How to Mount an ISO Image As a Drive

Updated March 23, 2017

ISO disk images are single files that represent the entire contents of a CD, DVD, hard disk or other piece of computer media. "Mounting" an ISO file on a "virtual drive" tells your operating system to act as if the ISO were a physical disk inserted in a drive or directly connected to the computer--you can access the files in the ISO just as if you'd inserted a CD. How to mount an ISO depends on your operating system.

Use Microsoft's free utility to mount ISOs in Windows XP. Download the utility from the link in "Resources" and double click the downloaded EXE to extract it.

Copy the "VCdRom.sys" file to your "C:\Windows\system32\drivers" folder.

Double click "VCdControlTool.exe" and click "Driver Control." If the "Install Driver" button is not greyed out, click it, browse to and select the "VCdRom.sys" file you put in your drivers folder, and click "Open." Click "Start," then "OK." The driver is now active.

Click "Add Drive" until a drive is created with a letter not already used by a drive in your computer. (Most users will only have to click it once.) Select the drive you've created and click "Mount." Browse to and select the ISO file you want to mount, and click "OK."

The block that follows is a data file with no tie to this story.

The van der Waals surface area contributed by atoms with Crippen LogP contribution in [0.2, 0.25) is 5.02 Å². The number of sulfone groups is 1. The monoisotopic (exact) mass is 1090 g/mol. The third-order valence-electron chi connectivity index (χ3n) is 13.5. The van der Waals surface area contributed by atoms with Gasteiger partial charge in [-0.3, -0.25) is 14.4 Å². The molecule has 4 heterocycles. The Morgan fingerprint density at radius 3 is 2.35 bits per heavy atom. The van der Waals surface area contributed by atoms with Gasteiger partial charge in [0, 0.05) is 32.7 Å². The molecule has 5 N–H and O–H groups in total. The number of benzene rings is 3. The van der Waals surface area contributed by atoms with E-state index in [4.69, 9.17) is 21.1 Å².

Use a third-party utility to mount ISO files, as Microsoft's utility does not work on versions later than XP. The following utilities are both free, and available from links in "Resources."

Download and install Virtual CloneDrive. Once it's installed, you can double click on an ISO file to mount it on VCD's virtual drive.

Download and install DaemonTools Lite, the stripped-down free version of the larger DaemonTools image management software. Once it's installed, click the DaemonTools tray icon and select an empty virtual drive. This will bring up a dialogue box where you can browse to and select the ISO you want to use.

Double click on an ISO file to mount it immediately in Mac OS X. If this doesn't work for some reason, you can mount manually through OS X's "Disk Utility." Click "Applications," then "Utilities" then "Disk Utility."

Click "File," then "Open Disk Image."

Browse to and select the ISO you want to mount. It will appear as a drive on the desktop.

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About the Author

Theon Weber has been a professional writer and critic since 2006, writing for the Village Voice, the Portland Mercury, and the late Blender Magazine. He was a staff writer at the Web-based Stylus Magazine from 2005 to its closure in 2007.